Las Vegas, NV
May 20, 2020
Garrison Keillor hits Las Vegas with a new solo show!
April 18, 2020
Garrison Keillor comes to the Rochester Civic Theatre for a night of stories, songs, poetry, and humor. Tickets $50 and up
February 19, 2020
Garrison Keillor with Heather Masse at the Dakota. Night 2 of 2. Tickets $30+
February 18, 2020
Garrison Keillor with Heather Masse at the Dakota. Night 1 of 2. Tickets $30+
One benefit of pandemic lockdown is the irrelevance of the calendar and another is the discovery of interactive electronics, as for example when I tuned into Morning Prayer on Zoom and there I was with other parishioners in little boxes and I was asked to read from the 15th chapter of John, a shock since I was lurking in my pajamas, unshaven, holding a cup of coffee and looking for milk to put in it. So I Googled the chapter and read it, where Jesus commands, “Love one another as I have loved you.” And another benefit of lockdown is that you feel that commandment in your heart. I didn’t feel lovable myself but I do love the two I’m locked up with and friends I talk to and the Upper West Side of Manhattan at 7 pm every day when everyone sticks their heads out and whoops and claps and beats on pans.
Somewhere in my teen years I learned a song that went:
When you’re all dressed up with noplace to go,
Life seems weary, dreary and slow.
Oh how my heart has bled for the times I’ve said
When I’d no place to go unless I went back to bed….
It’s been a long hard life and whenever I go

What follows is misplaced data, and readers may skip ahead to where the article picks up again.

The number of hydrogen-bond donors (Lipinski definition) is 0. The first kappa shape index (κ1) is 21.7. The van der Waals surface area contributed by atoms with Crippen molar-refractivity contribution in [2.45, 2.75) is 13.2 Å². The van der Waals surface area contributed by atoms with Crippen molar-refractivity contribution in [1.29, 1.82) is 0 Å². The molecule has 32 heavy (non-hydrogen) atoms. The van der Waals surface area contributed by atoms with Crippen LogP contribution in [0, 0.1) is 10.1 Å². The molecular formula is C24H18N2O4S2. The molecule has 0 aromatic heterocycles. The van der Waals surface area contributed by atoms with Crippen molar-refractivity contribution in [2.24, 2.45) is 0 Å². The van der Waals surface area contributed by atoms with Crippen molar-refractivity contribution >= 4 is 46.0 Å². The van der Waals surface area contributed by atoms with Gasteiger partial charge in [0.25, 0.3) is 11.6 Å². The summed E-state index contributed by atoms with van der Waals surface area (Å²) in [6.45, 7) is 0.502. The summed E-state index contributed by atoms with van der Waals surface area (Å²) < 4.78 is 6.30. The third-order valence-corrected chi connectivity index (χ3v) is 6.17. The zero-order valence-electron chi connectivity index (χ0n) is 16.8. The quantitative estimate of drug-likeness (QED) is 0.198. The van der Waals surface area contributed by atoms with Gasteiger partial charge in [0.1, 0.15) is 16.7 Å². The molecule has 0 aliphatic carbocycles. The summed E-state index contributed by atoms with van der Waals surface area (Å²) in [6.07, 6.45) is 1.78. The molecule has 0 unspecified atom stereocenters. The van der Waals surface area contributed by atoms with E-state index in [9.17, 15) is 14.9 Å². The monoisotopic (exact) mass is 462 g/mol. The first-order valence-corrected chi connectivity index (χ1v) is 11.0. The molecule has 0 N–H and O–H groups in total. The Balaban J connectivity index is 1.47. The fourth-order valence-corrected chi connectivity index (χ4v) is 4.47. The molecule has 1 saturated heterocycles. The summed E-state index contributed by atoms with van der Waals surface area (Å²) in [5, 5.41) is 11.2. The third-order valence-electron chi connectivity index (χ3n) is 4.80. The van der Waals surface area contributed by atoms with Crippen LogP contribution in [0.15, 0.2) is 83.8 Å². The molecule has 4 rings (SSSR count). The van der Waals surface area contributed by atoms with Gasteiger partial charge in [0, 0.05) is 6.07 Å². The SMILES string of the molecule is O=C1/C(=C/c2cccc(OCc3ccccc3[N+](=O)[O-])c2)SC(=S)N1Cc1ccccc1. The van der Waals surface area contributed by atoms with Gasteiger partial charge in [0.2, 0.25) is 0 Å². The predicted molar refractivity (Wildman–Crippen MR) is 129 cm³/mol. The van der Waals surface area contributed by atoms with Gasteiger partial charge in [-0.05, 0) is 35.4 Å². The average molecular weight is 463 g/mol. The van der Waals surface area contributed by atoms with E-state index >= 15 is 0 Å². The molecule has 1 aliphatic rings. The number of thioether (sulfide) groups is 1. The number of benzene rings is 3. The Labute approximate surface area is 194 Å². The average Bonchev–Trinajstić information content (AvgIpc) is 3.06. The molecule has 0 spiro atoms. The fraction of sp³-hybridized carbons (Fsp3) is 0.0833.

To that faroff land where the violets grow,
There’ll be a big white stone and written below:
He was all dressed up with noplace to go.
But we did go someplace yesterday, a number of them, in fact. Morning Prayer, and then there was the Met Opera gala which streamed online, opera stars performing into laptops in their own homes in Wales, Sweden, Vienna, New York, Chicago, all over, which was glorious and strange, big voices in small rooms. I recorded a reminiscence with the Prairie Home cast of Fred, Tim, and Sue. We three watched a house concert live-streamed from Brooklyn, Aoife O’Donovan and her husband Eric and his brother Colin, which was beautiful.
Somehow, the performing arts need to revive from this pandemic and revive soon. Their absence only goes to show their necessity. The love of art lifts us all out of the pale ordinary. It is liberating of the spirit. We are not defined by the jobs we work at or by our age or by social class. I don’t deny that there is a class structure but when I go to the Met and see “Marriage of Figaro” we are all united, the janitor and the barista and the big shot. And remember the best seats in the house (for music) are the cheapest. When you walk out of a great show, you feel a love of your fellow humans just as Jesus commanded — it may only last for a few hundred feet until someone steals your cab or you miss the uptown C train by five seconds, but you do feel that love. I come from the Midwest where we hesitate to express that love, but we still feel it. Sports is about formalized hostility and the arts performance is about celebration of humanity. Be beautiful. Rise and shine. God bless you and yours and your coffee.